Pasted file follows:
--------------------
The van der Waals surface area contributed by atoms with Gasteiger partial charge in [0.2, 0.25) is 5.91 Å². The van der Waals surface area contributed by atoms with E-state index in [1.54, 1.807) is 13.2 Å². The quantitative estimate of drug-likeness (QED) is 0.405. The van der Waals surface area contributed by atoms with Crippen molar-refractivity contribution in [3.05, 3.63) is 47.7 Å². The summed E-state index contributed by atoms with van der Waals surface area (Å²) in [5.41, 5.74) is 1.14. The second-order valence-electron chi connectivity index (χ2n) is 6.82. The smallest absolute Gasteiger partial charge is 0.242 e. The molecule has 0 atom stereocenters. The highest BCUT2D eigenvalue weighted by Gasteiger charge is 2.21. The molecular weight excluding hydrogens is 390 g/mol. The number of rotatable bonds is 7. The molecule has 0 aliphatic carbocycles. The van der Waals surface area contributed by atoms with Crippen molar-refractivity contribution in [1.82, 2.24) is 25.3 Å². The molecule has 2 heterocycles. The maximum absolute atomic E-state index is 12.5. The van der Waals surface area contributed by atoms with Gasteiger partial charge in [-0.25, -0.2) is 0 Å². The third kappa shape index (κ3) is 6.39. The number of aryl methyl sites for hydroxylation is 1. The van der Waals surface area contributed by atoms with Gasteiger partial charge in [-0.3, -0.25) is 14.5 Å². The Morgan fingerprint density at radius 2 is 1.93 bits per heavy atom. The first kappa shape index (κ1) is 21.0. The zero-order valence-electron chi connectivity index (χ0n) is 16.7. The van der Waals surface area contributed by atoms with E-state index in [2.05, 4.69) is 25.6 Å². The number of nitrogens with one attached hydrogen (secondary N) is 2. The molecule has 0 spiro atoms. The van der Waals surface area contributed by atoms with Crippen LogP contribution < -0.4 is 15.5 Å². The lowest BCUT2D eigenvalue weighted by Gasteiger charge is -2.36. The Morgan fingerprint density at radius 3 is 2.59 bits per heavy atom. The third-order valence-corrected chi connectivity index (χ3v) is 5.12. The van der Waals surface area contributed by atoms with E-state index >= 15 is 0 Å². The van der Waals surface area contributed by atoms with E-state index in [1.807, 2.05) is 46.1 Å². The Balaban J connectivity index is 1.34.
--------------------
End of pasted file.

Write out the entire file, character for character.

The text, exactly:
The van der Waals surface area contributed by atoms with Gasteiger partial charge in [0.2, 0.25) is 5.91 Å². The van der Waals surface area contributed by atoms with E-state index in [1.54, 1.807) is 13.2 Å². The quantitative estimate of drug-likeness (QED) is 0.405. The van der Waals surface area contributed by atoms with Crippen molar-refractivity contribution in [3.05, 3.63) is 47.7 Å². The summed E-state index contributed by atoms with van der Waals surface area (Å²) in [5.41, 5.74) is 1.14. The second-order valence-electron chi connectivity index (χ2n) is 6.82. The smallest absolute Gasteiger partial charge is 0.242 e. The molecule has 0 atom stereocenters. The highest BCUT2D eigenvalue weighted by Gasteiger charge is 2.21. The molecular weight excluding hydrogens is 390 g/mol. The number of rotatable bonds is 7. The molecule has 0 aliphatic carbocycles. The van der Waals surface area contributed by atoms with Crippen molar-refractivity contribution in [1.82, 2.24) is 25.3 Å². The molecule has 2 heterocycles. The maximum absolute atomic E-state index is 12.5. The van der Waals surface area contributed by atoms with Gasteiger partial charge in [-0.25, -0.2) is 0 Å². The third kappa shape index (κ3) is 6.39. The number of aryl methyl sites for hydroxylation is 1. The van der Waals surface area contributed by atoms with Gasteiger partial charge in [-0.3, -0.25) is 14.5 Å². The Morgan fingerprint density at radius 2 is 1.93 bits per heavy atom. The first kappa shape index (κ1) is 21.0. The zero-order valence-electron chi connectivity index (χ0n) is 16.7. The van der Waals surface area contributed by atoms with E-state index in [2.05, 4.69) is 25.6 Å². The number of nitrogens with one attached hydrogen (secondary N) is 2. The molecule has 0 spiro atoms. The van der Waals surface area contributed by atoms with Crippen LogP contribution < -0.4 is 15.5 Å². The lowest BCUT2D eigenvalue weighted by Gasteiger charge is -2.36. The Morgan fingerprint density at radius 3 is 2.59 bits per heavy atom. The third-order valence-corrected chi connectivity index (χ3v) is 5.12. The van der Waals surface area contributed by atoms with E-state index >= 15 is 0 Å². The van der Waals surface area contributed by atoms with E-state index in [1.807, 2.05) is 46.1 Å². The Balaban J connectivity index is 1.34.